Report finds 'glass ceiling' obstructs women in management

A report by the Irish Business and Employers Confederation (IBEC), published in March 2002, concludes that the presence of a 'glass ceiling' means that there is a low level of female representation in senior management positions in Ireland. This 'glass ceiling', it is argued, is created by a number of structural and attitudinal barriers.

On 19 March 2002, the Deputy Prime Minister (Tánaiste) and Minister for Enterprise, Trade and Employment, Mary Harney, launched a report from the Irish Business and Employers Confederation (IBEC), entitled Women in management in Irish business and compiled by Anne Coughlan of IBEC in 2001. The report: examines recent changes in the pattern of women's employment; outlines the results of an IBEC survey on women in management; explores some of the structural and attitudinal barriers to women's advancement that have created a 'glass ceiling'; and sets out some practical measures that employers can take to bridge the 'gender gap'.

The report highlights the increase in the labour market participation rate of women in Ireland, from 28% in 1971 to just over 50% in 2001. This compares to a 73.3% participation rate for men in 2001. In the period between 1971 and 2001, the number of females at work in Ireland grew by 140%, in comparison with 27% for men. The highest female participation rate is among women in the 25-34 age group (nearly 77% in 2001). The participation rate for married women is 46.4%, compared with 25.7% in 1991. The increase in the female participation rate is attributed to factors such as higher educational attainment, falling fertility rates, the removal of the 'marriage bar' in the public service, equality legislation and higher earning capacity for women.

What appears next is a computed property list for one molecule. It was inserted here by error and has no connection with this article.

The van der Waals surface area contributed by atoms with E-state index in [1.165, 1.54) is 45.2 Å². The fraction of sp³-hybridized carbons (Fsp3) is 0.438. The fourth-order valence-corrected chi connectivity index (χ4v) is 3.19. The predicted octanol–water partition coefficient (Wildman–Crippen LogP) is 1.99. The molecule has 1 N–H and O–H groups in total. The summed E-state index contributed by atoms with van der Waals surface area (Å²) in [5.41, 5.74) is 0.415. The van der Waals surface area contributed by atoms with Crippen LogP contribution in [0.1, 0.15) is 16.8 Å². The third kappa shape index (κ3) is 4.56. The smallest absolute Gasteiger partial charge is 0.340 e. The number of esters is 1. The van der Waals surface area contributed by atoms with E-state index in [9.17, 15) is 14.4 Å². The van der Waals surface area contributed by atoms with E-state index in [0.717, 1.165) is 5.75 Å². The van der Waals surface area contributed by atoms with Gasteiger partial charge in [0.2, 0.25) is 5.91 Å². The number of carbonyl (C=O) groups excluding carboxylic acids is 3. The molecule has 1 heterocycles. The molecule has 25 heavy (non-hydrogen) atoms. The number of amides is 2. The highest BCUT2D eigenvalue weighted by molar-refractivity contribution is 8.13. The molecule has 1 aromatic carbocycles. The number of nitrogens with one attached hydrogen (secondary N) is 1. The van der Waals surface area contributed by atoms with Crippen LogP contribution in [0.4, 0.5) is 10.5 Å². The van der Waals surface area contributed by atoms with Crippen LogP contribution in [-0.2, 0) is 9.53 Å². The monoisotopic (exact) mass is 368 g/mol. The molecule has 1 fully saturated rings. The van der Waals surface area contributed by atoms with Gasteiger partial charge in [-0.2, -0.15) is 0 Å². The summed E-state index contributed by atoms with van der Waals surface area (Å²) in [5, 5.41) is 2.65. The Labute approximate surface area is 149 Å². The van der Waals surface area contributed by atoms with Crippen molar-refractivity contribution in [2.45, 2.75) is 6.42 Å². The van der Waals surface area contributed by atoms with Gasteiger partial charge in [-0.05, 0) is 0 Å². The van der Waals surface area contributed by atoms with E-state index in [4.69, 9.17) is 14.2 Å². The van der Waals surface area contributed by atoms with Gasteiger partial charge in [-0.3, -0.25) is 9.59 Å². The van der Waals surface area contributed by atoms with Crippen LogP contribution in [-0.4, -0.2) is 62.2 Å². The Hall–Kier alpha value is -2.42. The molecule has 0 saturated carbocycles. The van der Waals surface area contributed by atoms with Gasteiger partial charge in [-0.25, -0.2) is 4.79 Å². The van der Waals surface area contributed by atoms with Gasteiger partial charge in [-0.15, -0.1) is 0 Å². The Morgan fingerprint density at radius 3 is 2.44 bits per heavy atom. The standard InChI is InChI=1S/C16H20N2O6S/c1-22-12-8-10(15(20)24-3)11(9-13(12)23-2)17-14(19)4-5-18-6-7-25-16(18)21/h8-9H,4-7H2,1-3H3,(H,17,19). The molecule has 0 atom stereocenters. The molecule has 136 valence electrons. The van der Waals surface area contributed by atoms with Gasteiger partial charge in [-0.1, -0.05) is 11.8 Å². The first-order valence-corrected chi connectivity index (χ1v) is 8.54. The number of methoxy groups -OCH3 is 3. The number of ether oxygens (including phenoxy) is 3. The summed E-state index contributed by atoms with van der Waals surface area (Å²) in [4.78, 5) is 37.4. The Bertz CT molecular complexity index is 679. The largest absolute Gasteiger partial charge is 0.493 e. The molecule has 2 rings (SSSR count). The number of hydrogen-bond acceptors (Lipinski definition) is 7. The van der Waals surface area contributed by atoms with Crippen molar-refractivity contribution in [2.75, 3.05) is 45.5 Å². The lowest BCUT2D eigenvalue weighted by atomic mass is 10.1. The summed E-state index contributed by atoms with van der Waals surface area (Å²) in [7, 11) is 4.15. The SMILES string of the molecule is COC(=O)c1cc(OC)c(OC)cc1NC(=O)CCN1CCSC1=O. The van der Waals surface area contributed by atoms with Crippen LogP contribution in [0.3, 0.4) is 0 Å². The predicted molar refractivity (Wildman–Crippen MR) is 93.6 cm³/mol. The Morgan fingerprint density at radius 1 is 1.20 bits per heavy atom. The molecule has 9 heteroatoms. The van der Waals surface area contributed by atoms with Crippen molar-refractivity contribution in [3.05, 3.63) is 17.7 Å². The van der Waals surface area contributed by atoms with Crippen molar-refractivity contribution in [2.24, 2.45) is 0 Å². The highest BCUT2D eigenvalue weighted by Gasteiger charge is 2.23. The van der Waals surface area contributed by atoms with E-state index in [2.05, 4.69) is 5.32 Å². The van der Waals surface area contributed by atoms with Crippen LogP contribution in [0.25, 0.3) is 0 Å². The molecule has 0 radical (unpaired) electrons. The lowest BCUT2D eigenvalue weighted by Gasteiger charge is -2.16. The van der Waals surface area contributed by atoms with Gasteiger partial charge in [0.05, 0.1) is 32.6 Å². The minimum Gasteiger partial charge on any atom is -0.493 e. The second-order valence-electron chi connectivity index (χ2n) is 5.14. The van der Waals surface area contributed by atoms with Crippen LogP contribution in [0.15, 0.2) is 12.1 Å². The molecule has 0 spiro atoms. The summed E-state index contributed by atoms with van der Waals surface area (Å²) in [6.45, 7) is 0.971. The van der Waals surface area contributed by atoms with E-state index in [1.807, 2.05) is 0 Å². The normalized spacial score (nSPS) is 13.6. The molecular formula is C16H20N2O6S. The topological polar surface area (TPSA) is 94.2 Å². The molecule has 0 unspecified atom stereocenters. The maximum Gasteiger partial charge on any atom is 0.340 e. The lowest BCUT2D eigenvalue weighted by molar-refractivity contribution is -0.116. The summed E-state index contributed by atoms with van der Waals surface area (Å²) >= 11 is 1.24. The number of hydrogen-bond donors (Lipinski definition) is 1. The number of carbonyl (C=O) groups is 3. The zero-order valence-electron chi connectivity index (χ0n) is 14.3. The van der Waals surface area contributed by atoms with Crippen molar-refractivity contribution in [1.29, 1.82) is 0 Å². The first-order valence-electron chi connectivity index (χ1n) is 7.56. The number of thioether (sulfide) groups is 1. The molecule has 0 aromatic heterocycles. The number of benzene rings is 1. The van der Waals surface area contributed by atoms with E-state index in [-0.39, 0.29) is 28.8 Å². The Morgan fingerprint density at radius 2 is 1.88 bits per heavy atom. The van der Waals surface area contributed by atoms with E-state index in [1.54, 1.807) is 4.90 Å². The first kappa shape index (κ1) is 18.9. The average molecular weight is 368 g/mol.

Gender gap at top

Despite this substantial increase in female participation, the IBEC report suggests that women are still under-represented in senior positions. Table 1 below, taken from the report, provides data on women in senior positions by sector.

Table 1. Women in senior positions, by sector
Year Sector Position % Women
1998 'Corporate Ireland' Managing director 3%
Senior manager 21%
Middle manager 23%
2000 Judiciary Supreme Court 29%
High Court 7%
Circuit Court 19%
1998 Higher education Professor 5%
Senior lecturer 16%
Lecturer 37%
1997 Civil service Secretary general 4%
Assistant secretary 10%
Principal officer 12%
2000 Dail Eireann (parliament) Government minister 20%
Junior minister 12%
TDs (members of parliament) 12%

Source: 'Women in management in Irish business', IBEC.